What sports, fitness activities can be practiced in times of COVID-19?
MANILA, Philippines – The Philippine Sports Commission (PSC) has released its recommendations on reintroducing sports and fitness activities to the general population following the novel coronavirus (COVID-19) pandemic.
The framework, developed by the PSC Philippine Sports Institute Medical, Scientific and Sports Services, takes into account the different limitations of each quarantine scenario and is based on information provided by the Ministry of Health and the interagency work. .
“The priority at all times must be to preserve public health, without unnecessarily straining our health system with sports-related medical consultations, and at the same time, minimizing the risk of community transmission of COVID-19”, said declared the PSC.
The PSC has emphasized that while resuming sport and recreation can bring many “health, economic, social and cultural benefits”, it should not compromise the health and safety of individuals and the community.
It is crucial that the resumption of community sports and recreation be done in a “staged” manner, said the PSC. This means training sessions and individual activities first, before moving on to small group activities with less than 10 people involved. Large group activities, and possibly full contact sports, can only be done if the situation allows.
The PSC has developed a framework recommending activities that can be carried out based on the quarantine classification of each area. High-risk areas are those subject to enhanced community quarantine and modified enhanced community quarantine; moderate risk areas are those under general community quarantine and modified general community quarantine; and low risk areas are those under the “new normal” state.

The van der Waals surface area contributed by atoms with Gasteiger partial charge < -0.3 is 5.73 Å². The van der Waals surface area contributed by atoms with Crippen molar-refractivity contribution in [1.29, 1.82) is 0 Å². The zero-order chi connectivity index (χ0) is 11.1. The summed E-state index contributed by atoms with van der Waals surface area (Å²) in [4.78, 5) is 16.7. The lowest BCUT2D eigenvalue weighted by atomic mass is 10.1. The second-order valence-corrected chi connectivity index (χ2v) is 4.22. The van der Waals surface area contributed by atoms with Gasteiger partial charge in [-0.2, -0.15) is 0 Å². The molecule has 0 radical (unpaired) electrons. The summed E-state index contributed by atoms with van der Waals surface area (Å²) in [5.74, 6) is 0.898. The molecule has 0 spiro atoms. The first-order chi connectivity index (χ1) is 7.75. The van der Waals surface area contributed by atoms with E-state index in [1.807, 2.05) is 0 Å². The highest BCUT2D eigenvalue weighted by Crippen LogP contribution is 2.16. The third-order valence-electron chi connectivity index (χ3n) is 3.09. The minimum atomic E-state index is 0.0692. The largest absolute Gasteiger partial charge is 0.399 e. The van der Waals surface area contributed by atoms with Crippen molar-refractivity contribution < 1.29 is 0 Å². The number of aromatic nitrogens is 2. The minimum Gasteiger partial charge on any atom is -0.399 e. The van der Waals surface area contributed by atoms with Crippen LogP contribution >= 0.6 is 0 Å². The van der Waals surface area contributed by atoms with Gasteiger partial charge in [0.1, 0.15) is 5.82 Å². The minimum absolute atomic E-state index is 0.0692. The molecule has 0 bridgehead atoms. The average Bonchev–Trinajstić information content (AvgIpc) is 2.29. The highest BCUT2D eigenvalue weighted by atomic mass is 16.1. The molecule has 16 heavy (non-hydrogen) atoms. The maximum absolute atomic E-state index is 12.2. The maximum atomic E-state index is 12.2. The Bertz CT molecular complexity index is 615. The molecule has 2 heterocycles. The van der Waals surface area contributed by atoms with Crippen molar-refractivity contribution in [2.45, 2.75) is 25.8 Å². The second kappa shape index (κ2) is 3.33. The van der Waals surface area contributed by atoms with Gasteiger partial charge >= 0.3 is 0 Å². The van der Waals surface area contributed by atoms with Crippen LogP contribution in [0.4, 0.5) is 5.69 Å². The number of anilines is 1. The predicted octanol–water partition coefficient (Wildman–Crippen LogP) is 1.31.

Their recommendations are as follows:
* For areas under ECQ, activities must be carried out within the boundaries of the house, “where the occupants have been together, without symptoms, for 14 days or more.” Solo or family exercise sessions and video tele-exercise sessions are recommended. Improvised weights and resistance devices can be used.
* For the sectors under MECQ, the activities must be carried out within the perimeter of his residence or in front of the residence. Masks are mandatory and social distancing protocols should be followed during fitness activities such as solo races, kata events, or yoga.
* For areas under GCQ, a person can use their own equipment in an indoor public place once it is allowed to operate, but person-to-person interaction is still not allowed. Masks are mandatory and social distancing protocols must also be observed. Barangay zumba sessions can be arranged and people can use the recreational facilities in the park. Swimming is also permitted, as long as there is no interaction in the showers or changing rooms.
* For areas under MGCQ, a person can now use public facilities in indoor public places such as gyms or fitness centers. Person-to-person interactions may be allowed, but masks are still required and social distancing protocols must be observed. People can do individual workouts and train in public gyms. When it comes to team sports, non-contact scrums are allowed, such as batting and field training in baseball. In contact sports, the use of the heavy bag, speed bag and mittens is permitted, but person-to-person sparring is still prohibited.
* For “new normal” areas, multiple person-to-person interactions are allowed, but masks must still be worn and social distancing is still required. Full games and team activities can resume, as well as formal competitions.
However, the PSC warned that sports activities under the new standard “may not be possible in a COVID-19 scenario without available treatment, vaccine, immunity passport recognized by the WHO / CDC.”
View the full PSC document here.
In the end, the PSC stressed that the resumption of sporting activities “may not be linear”, given the situation in the country.
“Sports stakeholders may need to be flexible to adapt and respond to changes in community transmission rates and associated changes in the advice of our government experts,” they said. “The pandemic does not have a precise playbook. “
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